Ramadan is for life …

Posted on August 2, 2011


not just for Ramadan.

I picked up a copy of Time Out this week and there was an article titled ‘How to fast healthily this Ramadan.’ The article started off by saying that a vital part of completing a Ramadan fast is to know how to break it properly.

Reading on however, I noticed the rules shouldn’t just be limited to Ramadan at all. Rather they should be taken as rules for everyday; rules to incorporate in our lives day in and day out, regardless of creed or religion.

They are:

  1. Try to stay as hydrated as possible – esp in our desert climate
  2. Break your fast with dates and juice – despite the feeling of innate hunger, don’t just gorge on the site of heavy carb-laden foods on first sighting of a buffet
  3. Don’t overeat – eat slowly and if you have missed a meal, there’s no need to double up in portion size or calorie intake to make up for lost time
  4. Avoid dishes served in a sauce – prob. high in fat and prob. high in sodium, sauces are the devils work and should be given a wide berth in place of salads, grilled meats and broth-based soups
  5. Swap traditional deserts for fruit – refined sugars should be avoided and will only cause a great dip in your energy levels leaving you feeling lethargic and lazy … fruit, on the other hand, improves your mood, controls your blood sugar levels and keeps cravings at bay for longer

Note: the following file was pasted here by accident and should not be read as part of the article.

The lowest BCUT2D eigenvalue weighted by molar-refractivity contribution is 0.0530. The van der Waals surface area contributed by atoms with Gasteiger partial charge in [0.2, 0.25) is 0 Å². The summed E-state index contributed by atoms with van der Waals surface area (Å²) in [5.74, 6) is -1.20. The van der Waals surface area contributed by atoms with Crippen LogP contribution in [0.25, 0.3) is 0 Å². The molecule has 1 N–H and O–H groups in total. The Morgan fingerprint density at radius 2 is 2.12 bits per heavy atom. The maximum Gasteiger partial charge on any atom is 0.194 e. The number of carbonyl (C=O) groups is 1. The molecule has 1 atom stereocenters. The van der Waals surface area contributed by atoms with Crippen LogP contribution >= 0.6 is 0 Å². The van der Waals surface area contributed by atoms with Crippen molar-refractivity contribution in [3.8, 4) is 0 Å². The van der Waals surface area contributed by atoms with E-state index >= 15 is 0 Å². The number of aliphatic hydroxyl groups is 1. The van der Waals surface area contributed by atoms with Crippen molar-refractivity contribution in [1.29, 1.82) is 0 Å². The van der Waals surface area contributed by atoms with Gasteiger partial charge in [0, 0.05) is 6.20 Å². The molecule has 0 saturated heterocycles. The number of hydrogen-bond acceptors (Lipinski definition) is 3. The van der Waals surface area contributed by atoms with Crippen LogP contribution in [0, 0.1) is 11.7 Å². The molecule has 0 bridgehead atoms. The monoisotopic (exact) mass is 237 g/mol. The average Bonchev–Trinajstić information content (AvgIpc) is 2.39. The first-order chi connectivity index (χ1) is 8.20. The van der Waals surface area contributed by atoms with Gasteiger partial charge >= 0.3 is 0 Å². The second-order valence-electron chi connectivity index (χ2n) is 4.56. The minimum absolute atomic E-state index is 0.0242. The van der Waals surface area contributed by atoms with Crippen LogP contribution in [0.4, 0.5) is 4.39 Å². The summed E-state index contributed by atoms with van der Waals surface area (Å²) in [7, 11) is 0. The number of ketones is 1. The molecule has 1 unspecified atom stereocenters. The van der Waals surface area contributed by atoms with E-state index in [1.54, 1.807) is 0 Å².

6. Get moving – exercise and general activity throughout the day aids your digestion and keeps your energy and concentration levels up … fact!

Come to think of it, the whole ideology behind Ramadan is to teach Muslims about patience, spirituality and humility. It is a time of spiritual reflection and worship, a time of giving to the poor and homeless.

Ditto then.  Why should these practices and reflections be limited to Ramadan, a one month per year practice? Surely, we should always try to live by such ideas.

From my own point of view, at times in the past, I have found Ramadan to be just a little inconvenient.

I get frustrated being unable to hydrate when thirsty, by putting my training on the back burner and by putting my afternoon caffeine fix at Caribou on hold … but then I try to think this …

  • I think that millions of people in the world would love to hydrate, if only they had access to clean water
  • and I think that millions of people in the world would love to run, if only they had a safe environment or even a pair of shoes to do so
  • and I think that millions of people would love the freedom and luxury to spend afternoons in a coffee shop, surrounded by laughter and lattes, if only they were so spoilt as we are

And when I think of these things, I have a sharp injection of reality and a newfound respect for Ramadan.

A respect for life, not just for Ramadan!


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